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Clayton's School Policy Asks More Than Answers

Clayton's School Policy Asks More Questions Than It Answers

Education Minister Nick Smith has described Labour's Schools Policy as a vague non-policy that commits them to no more than setting up a whole lot of committees, investigations and working party reviews, but avoids any of the real questions on policy.

"This is a Clayton's policy- the sort of policy you have when you're not having a policy. It is so vague on the most basic questions like the future of the Education Review Office (ERO), bulk funding, and staffing and operations grants, that schools will be none the wiser as to Labour's intentions. In many areas, this so-called policy has Labour stepping back from previously stated commitments."

In April, Labour Leader Helen Clark said they would abolish the ERO and amalgamate it with the Ministry of Education; now Labour says it will only investigate this as an option. On National Assessment, Labour has said it is opposed, but now muddies the water by saying parents will receive six monthly reports on student literacy and numeracy progress. On bulk funding Labour is also fudging the issue by 'abolishing bulk funding' but providing 'flexible' funding that schools can spend on staffing.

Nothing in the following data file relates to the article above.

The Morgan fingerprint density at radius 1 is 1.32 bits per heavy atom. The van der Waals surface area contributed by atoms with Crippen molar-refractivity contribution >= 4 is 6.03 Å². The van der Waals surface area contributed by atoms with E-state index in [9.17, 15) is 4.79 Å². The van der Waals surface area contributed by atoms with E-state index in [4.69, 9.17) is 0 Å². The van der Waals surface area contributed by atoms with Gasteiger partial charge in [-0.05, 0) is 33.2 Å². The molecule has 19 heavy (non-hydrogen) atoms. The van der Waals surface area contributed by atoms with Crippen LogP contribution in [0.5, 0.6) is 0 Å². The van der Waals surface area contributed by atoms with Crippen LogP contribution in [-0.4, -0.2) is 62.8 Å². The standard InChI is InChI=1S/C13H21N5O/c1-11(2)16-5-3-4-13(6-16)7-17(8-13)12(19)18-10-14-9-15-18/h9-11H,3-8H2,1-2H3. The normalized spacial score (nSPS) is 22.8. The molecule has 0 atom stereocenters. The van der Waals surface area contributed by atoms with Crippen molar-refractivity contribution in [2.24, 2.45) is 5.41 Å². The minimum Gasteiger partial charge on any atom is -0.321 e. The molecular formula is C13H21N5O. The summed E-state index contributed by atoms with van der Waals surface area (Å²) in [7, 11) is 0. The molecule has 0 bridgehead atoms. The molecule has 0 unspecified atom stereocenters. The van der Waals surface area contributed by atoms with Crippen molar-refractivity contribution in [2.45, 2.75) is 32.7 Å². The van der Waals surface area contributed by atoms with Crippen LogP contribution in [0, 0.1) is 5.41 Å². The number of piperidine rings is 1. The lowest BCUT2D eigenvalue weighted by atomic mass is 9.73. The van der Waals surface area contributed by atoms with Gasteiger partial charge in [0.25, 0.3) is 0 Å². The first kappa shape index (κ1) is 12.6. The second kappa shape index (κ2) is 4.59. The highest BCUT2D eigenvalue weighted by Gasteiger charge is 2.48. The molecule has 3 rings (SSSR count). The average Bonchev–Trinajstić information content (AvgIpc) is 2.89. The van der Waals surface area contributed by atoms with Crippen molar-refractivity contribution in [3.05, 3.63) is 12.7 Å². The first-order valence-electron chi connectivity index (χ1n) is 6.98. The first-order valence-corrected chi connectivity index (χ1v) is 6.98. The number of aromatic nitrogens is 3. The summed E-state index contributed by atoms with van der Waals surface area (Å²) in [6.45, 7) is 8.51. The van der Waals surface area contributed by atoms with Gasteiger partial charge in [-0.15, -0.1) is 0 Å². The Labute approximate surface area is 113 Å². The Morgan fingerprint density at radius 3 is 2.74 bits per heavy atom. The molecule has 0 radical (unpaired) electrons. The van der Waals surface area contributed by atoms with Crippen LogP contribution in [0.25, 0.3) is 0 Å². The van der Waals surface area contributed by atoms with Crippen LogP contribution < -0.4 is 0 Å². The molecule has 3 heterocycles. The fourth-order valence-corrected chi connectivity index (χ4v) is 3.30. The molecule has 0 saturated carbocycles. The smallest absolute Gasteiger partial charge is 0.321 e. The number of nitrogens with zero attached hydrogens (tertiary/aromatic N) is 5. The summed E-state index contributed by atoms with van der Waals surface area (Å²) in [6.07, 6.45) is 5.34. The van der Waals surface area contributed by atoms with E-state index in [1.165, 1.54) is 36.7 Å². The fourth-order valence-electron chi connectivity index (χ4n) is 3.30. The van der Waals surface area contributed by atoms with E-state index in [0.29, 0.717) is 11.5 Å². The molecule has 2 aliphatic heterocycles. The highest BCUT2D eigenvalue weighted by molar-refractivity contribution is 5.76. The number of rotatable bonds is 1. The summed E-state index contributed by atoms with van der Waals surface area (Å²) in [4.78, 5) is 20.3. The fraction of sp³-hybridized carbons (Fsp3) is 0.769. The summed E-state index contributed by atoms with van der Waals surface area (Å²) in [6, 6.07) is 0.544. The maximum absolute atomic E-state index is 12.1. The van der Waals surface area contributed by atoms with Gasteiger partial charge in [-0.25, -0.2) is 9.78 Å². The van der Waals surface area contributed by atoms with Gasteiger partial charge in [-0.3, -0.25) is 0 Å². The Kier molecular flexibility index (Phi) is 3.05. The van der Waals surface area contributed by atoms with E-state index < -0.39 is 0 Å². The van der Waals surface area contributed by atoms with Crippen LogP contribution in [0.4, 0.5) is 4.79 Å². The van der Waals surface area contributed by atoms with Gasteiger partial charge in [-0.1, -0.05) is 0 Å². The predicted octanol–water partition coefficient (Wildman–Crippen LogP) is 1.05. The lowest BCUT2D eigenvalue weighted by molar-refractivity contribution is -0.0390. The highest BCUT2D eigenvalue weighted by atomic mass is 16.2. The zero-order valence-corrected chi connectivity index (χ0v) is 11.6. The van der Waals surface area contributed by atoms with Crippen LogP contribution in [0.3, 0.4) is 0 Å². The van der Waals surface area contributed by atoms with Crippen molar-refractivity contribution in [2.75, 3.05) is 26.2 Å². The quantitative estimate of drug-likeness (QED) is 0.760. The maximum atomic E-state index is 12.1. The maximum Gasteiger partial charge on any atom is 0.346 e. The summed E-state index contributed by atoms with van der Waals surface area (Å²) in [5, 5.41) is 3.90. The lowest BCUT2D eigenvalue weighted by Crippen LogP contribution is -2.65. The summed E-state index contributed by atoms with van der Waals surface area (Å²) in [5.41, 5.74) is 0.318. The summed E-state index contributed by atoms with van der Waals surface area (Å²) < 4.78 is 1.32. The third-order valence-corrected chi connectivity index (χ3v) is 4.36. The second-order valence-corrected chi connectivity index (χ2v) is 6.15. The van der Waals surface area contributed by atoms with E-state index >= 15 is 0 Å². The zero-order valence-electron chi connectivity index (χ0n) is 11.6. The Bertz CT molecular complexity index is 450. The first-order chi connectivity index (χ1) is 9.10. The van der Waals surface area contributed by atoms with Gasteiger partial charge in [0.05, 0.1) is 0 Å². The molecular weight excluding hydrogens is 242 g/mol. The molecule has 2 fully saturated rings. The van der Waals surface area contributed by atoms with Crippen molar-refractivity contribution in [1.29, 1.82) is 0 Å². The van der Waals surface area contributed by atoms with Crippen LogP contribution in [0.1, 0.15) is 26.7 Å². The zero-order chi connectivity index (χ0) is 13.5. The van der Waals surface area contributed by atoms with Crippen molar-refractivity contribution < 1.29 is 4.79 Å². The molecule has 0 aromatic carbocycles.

"At a rough count their policy is to have at least 15 investigations, committees and huis. Voters need a real choice. Labour's Schools Policy gives parents no substance. I challenge Labour to go back to the drawing board and clearly state what their plans are for the ERO, whether bulk funded schools will lose funding, whether the operations grant will be capped at the rate of inflation, where they stand on staffing, and what their policy is on pupil assessment. The public want answers, not questions."

ENDS

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